alphabet chronicle cybersecurity company


Alphabet’s newest division was made to take down cybercriminals

The company will use Alphabet's resources to quickly find threats.


Phillip Tracy


Published Jan 25, 2018   Updated May 22, 2021, 3:25 am CDT

Alphabet, Google’s parent company, has launched a new cybersecurity company called Chronicle that will use machine learning to stop cybercrime in its tracks. The Chronicle team first came together in 2016 as part of X, the experimental division Alphabet calls the “moonshot factory,” and is now being spun into its own company.

What makes Chronicle unique are the resources it has at its disposal. Chronicle CEO Stephen Gillett explained in a blog post that the intelligence and analytics platforms employed by Chronicle run on the same infrastructure used by other Alphabet companies that require “enormous amounts of power and storage.”

Gillett says this will give it two big advantages. First, it “should be able to help teams search and retrieve useful information and run analysis in minutes, rather than the hours or days it currently takes.” It will also allow them to provide storage in greater amounts and at a lower cost than other cybersecurity companies.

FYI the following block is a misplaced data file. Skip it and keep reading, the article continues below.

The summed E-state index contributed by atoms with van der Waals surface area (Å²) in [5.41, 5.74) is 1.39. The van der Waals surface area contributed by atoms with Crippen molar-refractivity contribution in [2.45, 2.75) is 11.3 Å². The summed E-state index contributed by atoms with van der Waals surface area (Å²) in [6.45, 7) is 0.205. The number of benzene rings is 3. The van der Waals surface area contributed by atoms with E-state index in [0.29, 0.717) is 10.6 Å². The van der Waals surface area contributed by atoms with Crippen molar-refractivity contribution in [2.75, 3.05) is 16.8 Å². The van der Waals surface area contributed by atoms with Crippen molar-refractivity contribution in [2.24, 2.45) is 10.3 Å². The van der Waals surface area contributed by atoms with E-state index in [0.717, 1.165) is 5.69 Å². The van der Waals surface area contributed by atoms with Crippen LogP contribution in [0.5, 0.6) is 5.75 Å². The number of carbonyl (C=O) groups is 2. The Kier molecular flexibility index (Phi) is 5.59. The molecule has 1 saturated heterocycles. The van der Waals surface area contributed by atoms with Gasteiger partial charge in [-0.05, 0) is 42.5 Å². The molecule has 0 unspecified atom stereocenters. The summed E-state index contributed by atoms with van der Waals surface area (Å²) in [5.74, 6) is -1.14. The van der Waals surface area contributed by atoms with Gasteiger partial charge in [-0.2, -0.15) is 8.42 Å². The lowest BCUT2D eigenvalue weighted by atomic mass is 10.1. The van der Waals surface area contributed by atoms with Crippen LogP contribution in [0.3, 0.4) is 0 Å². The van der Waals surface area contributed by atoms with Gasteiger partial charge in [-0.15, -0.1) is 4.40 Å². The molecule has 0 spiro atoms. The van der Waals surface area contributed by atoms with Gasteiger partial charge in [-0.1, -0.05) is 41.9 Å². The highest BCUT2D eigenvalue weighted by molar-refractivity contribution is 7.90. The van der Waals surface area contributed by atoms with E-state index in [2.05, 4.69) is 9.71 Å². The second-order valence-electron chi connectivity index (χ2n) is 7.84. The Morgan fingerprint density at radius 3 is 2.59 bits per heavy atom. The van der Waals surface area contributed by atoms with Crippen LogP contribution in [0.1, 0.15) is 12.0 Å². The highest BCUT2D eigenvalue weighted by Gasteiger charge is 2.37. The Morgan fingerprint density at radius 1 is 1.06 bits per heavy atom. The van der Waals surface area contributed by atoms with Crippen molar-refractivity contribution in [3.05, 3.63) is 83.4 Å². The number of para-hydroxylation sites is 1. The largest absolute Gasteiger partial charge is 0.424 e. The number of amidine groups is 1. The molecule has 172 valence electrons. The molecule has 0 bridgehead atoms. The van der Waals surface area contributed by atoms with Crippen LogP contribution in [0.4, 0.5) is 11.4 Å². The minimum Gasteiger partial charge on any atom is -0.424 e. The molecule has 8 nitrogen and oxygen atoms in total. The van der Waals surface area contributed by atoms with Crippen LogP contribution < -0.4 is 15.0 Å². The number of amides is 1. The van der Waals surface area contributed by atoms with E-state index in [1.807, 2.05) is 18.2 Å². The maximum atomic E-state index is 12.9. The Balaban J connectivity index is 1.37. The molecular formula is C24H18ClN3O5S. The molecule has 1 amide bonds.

“We want to 10x the speed and impact of security teams’ work by making it much easier, faster and more cost-effective for them to capture and analyze security signals that have previously been too difficult and expensive to find,” Gillet wrote. “We are building our intelligence and analytics platform to solve this problem.”

Chronicle is made up of two parts: a cybersecurity intelligence and analytics¬†platform and VirusTotal, a malware service Google acquired in 2012. Its goal is what you’d expect from a cybersecurity company: to find and stop online threats before they cause harm. But it has a unique approach to snuffing out cybercriminals by using machine learning and search.

“The information that security teams need to identify and investigate attacks is right there in an organization’s existing security tools and IT systems, but it’s hidden in enormous volumes of data and therefore can’t easily be seen, understood, or used,” said Astro Teller, CEO of X.

It’s still unclear how Chronicle will market its forthcoming products. It’s still only testing an early alpha preview of its cybersecurity intelligence platform.

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*First Published: Jan 25, 2018, 11:01 am CST